BREAKTHROUGHS BLOG

January 06, 2020

Research Roundup: New drug push for three tropical diseases, new injection method improves TB vaccine efficacy, and breakthrough in developing antimalarials

Ansley Kahn
Senior Program Assistant
GHTC
Julien Rashid
Policy & Advocacy Associate
GHTC
PATH/Patrick McKern

Interested in more global health innovation news? Every week GHTC scours media reports worldwide to deliver essential global health R&D news and content to your inbox. Sign-up now to receive our weekly R&D News Roundup email. 

A team of Brazilian researchers are leading an international consortium to discover new drug candidates for malaria, visceral leishmaniasis, and Chagas disease. The organizations involved in the consortium include FAPESP (São Paulo Research Foundation), Medicines for Malaria Venture (MMV), Drugs for Neglected Diseases initiative (DNDi), Universidade Estadual de Campinas, and the University of São Paulo. The consortium has received US$10.7 million from the participating organizations for the next five years and will prioritize selecting and training researchers from São Paulo and investing inA new study has found that delivering the BCG (bacille Calmette-Guérin) tuberculosis (TB) vaccine intravenously better protected monkeys against infection than the standard administration method of injecting it into the skin. The BCG vaccine, which is the only licensed TB vaccine, is effective in preventing early-childhood forms of TB but provides limited protection against pulmonary TB, the dominant form in adults. Researchers have suspected that delivering the vaccine via other routes of administration, such as inhaled aerosolized vaccine or IV, could improve efficacy. In this study, researchers used rhesus macaque monkeys to compare the potency of intravenous needle injection to aerosolized and intradermal routes of vaccine delivery. Remarkably, nine of the ten monkeys that received the intravenous injection were highly protected from exposure to TB six months after vaccination—and six of the monkeys showed no signs of exposure. local institutions. DNDi and MMV will provide frameworks and resources for drug discovery, including MMV’s database of molecules.

A new study has found that delivering the BCG (bacille Calmette-Guérin) tuberculosis (TB) vaccine intravenously better protected monkeys against infection than the standard administration method of injecting it into the skin. The BCG vaccine, which is the only licensed TB vaccine, is effective in preventing early-childhood forms of TB but provides limited protection against pulmonary TB, the dominant form in adults. Researchers have suspected that delivering the vaccine via other routes of administration, such as inhaled aerosolized vaccine or IV, could improve efficacy. In this study, researchers used rhesus macaque monkeys to compare the potency of intravenous needle injection to aerosolized and intradermal routes of vaccine delivery. Remarkably, nine of the ten monkeys that received the intravenous injection were highly protected from exposure to TB six months after vaccination—and six of the monkeys showed no signs of exposure.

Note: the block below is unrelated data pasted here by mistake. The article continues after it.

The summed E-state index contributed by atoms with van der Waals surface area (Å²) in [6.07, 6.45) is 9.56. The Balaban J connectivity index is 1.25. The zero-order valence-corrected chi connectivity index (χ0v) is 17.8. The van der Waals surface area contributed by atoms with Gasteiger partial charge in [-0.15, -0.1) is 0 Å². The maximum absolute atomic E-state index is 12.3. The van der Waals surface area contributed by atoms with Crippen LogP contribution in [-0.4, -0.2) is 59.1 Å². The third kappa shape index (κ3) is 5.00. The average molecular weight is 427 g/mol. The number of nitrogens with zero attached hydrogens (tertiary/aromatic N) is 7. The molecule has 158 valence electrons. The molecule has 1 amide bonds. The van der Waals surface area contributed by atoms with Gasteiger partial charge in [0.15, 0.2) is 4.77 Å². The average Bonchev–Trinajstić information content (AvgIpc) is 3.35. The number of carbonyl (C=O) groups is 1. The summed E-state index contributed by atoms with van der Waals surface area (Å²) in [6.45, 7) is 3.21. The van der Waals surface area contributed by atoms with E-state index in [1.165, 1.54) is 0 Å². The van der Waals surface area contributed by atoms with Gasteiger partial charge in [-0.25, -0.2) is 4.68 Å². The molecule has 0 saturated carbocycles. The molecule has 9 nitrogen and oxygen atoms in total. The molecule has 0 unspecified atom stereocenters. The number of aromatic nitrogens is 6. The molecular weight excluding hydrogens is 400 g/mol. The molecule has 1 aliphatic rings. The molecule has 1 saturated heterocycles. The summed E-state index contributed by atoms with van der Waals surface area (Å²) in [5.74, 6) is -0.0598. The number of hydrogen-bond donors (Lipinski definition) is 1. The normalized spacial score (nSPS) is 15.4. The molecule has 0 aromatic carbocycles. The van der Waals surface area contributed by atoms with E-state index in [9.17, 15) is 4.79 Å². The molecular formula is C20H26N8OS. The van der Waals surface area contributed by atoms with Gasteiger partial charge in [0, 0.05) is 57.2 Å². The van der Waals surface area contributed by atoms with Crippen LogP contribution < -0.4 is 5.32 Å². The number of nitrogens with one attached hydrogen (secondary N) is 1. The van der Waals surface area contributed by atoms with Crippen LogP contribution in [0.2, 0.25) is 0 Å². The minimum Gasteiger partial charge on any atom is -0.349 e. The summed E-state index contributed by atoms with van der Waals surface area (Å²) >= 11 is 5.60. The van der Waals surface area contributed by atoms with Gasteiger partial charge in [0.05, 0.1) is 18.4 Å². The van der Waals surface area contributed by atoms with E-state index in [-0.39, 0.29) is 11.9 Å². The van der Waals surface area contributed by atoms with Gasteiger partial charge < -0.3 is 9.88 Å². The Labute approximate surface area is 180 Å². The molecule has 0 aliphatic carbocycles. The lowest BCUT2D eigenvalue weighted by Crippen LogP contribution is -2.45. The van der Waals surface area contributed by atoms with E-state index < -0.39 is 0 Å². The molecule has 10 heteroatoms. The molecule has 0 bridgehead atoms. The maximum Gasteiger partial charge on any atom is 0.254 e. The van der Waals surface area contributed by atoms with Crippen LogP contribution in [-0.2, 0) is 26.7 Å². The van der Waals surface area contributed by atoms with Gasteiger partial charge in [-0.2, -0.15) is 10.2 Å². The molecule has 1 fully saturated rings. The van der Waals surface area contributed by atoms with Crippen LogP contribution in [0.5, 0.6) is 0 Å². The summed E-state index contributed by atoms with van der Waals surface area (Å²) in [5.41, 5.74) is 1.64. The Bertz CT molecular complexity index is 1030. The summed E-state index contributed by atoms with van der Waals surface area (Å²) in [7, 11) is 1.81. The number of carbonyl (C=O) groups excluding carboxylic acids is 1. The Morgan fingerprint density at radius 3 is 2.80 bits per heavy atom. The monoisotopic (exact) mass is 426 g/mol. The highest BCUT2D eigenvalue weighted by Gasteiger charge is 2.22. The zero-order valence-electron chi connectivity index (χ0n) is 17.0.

Researchers at the Institut Pasteur and the Centre national de la recherche scientifique have discovered a new route for developing antimalarial drugs. In studying the Plasmodium parasite and its ability to adapt between host environments in humans and mosquitoes throughout its life cycle, the researchers realized they could exploit this adaptability. The parasite uses a process called DNA methylation to modify which genes are expressed during different stages of its life cycle in humans and mosquitoes. The researchers tested 70 methylation-inhibiting molecules and found many that were effective, including some that killed the parasite within hours. The researchers also found that the most promising molecules were able to kill artemisinin-resistant malaria strains. This research could lead to new treatments in the future against treatment-resistant malaria strains.

back